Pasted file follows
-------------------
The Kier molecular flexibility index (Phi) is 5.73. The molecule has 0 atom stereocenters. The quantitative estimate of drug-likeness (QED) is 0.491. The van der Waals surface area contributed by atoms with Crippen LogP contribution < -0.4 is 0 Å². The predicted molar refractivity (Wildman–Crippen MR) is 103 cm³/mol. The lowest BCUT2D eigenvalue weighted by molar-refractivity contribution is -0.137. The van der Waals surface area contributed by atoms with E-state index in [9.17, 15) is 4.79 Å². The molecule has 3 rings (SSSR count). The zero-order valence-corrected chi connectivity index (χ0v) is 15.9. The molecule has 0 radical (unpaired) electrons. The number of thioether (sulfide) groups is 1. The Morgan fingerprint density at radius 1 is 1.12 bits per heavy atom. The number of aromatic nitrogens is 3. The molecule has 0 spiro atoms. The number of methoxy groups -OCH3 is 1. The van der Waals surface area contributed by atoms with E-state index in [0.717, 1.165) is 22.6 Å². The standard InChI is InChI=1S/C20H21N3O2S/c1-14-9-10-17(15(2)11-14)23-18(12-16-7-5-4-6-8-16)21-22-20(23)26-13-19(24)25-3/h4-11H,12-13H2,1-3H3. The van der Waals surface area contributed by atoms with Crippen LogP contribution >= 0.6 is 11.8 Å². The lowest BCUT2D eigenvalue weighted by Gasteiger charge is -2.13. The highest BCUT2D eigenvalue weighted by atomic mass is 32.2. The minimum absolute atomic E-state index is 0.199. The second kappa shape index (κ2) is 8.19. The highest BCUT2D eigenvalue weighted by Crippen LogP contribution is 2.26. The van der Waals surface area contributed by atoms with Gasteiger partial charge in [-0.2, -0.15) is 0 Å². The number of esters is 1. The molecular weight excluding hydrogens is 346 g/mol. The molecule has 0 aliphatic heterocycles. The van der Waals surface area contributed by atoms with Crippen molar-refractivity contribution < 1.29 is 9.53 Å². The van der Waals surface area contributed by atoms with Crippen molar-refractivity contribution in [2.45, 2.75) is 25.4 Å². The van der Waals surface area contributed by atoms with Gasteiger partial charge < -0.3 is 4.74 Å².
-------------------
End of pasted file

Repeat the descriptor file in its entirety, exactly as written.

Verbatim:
The Kier molecular flexibility index (Phi) is 5.73. The molecule has 0 atom stereocenters. The quantitative estimate of drug-likeness (QED) is 0.491. The van der Waals surface area contributed by atoms with Crippen LogP contribution < -0.4 is 0 Å². The predicted molar refractivity (Wildman–Crippen MR) is 103 cm³/mol. The lowest BCUT2D eigenvalue weighted by molar-refractivity contribution is -0.137. The van der Waals surface area contributed by atoms with E-state index in [9.17, 15) is 4.79 Å². The molecule has 3 rings (SSSR count). The zero-order valence-corrected chi connectivity index (χ0v) is 15.9. The molecule has 0 radical (unpaired) electrons. The number of thioether (sulfide) groups is 1. The Morgan fingerprint density at radius 1 is 1.12 bits per heavy atom. The number of aromatic nitrogens is 3. The molecule has 0 spiro atoms. The number of methoxy groups -OCH3 is 1. The van der Waals surface area contributed by atoms with E-state index in [0.717, 1.165) is 22.6 Å². The standard InChI is InChI=1S/C20H21N3O2S/c1-14-9-10-17(15(2)11-14)23-18(12-16-7-5-4-6-8-16)21-22-20(23)26-13-19(24)25-3/h4-11H,12-13H2,1-3H3. The van der Waals surface area contributed by atoms with Crippen LogP contribution >= 0.6 is 11.8 Å². The lowest BCUT2D eigenvalue weighted by Gasteiger charge is -2.13. The highest BCUT2D eigenvalue weighted by atomic mass is 32.2. The minimum absolute atomic E-state index is 0.199. The second kappa shape index (κ2) is 8.19. The highest BCUT2D eigenvalue weighted by Crippen LogP contribution is 2.26. The van der Waals surface area contributed by atoms with Gasteiger partial charge in [-0.2, -0.15) is 0 Å². The number of esters is 1. The molecular weight excluding hydrogens is 346 g/mol. The molecule has 0 aliphatic heterocycles. The van der Waals surface area contributed by atoms with Crippen molar-refractivity contribution < 1.29 is 9.53 Å². The van der Waals surface area contributed by atoms with Crippen molar-refractivity contribution in [2.45, 2.75) is 25.4 Å². The van der Waals surface area contributed by atoms with Gasteiger partial charge < -0.3 is 4.74 Å².